But the men are outshone by the women in this production. Viki Hart, as the Queen of the Night dazzles with pin-point coloratura and a beautifully luscious sound. The Queen’s famous aria is without doubt one of the highlights of the evening, sparking calls of “Bravo” from the audience. As her daughter, Pamina, Raphaela Papadakis is endearing and moving by turns. Her mellow sound proves particularly poignant in singing of Pamina’s pain when she thinks Tamino no longer loves her. Elsewhere, the three ladies (Helen Bailey, Siân Cameron and Charlotte King) are impressive.

Several motifs have been added to Mozart’s original by Hurley: a doll’s house, a voodoo Barbie and Ken (probably not coming to a store near you soon), vast quantities of alcohol and a giant toy box. The voodoo dolls create some arresting scenes, proving particularly effective as a literalisation of the Queen of the Night’s psychological manipulation of her daughter. The doll’s house, however, is more perplexing – I think the story is supposed to be taking place inside it, though I’m not sure.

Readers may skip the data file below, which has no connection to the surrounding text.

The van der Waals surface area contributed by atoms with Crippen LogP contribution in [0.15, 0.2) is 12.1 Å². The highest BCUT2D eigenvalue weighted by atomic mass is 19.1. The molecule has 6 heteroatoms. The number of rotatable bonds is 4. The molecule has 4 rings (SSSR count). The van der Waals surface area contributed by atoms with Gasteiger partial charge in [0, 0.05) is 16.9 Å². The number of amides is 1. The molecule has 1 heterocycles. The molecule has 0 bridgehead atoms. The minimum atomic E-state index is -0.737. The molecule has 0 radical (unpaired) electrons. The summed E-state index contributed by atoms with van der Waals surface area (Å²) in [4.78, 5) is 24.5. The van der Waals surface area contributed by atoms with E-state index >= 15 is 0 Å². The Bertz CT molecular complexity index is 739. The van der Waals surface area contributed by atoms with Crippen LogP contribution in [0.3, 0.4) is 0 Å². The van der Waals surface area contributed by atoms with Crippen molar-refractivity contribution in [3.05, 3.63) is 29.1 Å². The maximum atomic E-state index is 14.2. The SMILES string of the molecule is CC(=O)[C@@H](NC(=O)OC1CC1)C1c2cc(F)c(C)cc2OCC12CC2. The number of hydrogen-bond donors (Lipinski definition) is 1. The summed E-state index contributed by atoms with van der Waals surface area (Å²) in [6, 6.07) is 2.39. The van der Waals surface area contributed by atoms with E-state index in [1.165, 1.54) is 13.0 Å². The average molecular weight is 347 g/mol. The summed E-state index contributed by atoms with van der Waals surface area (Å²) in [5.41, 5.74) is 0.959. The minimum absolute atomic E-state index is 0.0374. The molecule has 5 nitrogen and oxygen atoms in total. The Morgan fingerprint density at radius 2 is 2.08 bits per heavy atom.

The Dionysus Ensemble, under the baton of Musical Director Oliver-John Ruthven, has some shaky moments and it occasionally feels as if they aren’t quite working with the singers but parallel to them. Generally, Hurley’s production rattles too quickly over the more complex plot points, making the story hard to follow for those unfamiliar with the tale and it loses momentum during the “Masonic” scenes in Sarastro’s court. But there are some stunning moments in this production – courtesy of a couple of true stars-in-waiting.

Runs until 14 November

This review first appeared on The Public Reviews website here

What’s On this Week

Love on the Dole, by Walter Greenwood and Ronald Gow, Finborough Theatre

Walter Greenwood’s tale of 1930s Salford in the midst of mass unemployment and poverty.

“With their father out of work, the burden of keeping the family together falls to Sally Hardcastle and her brother, Harry, as they desperately fight to break free from the shackles of poverty.”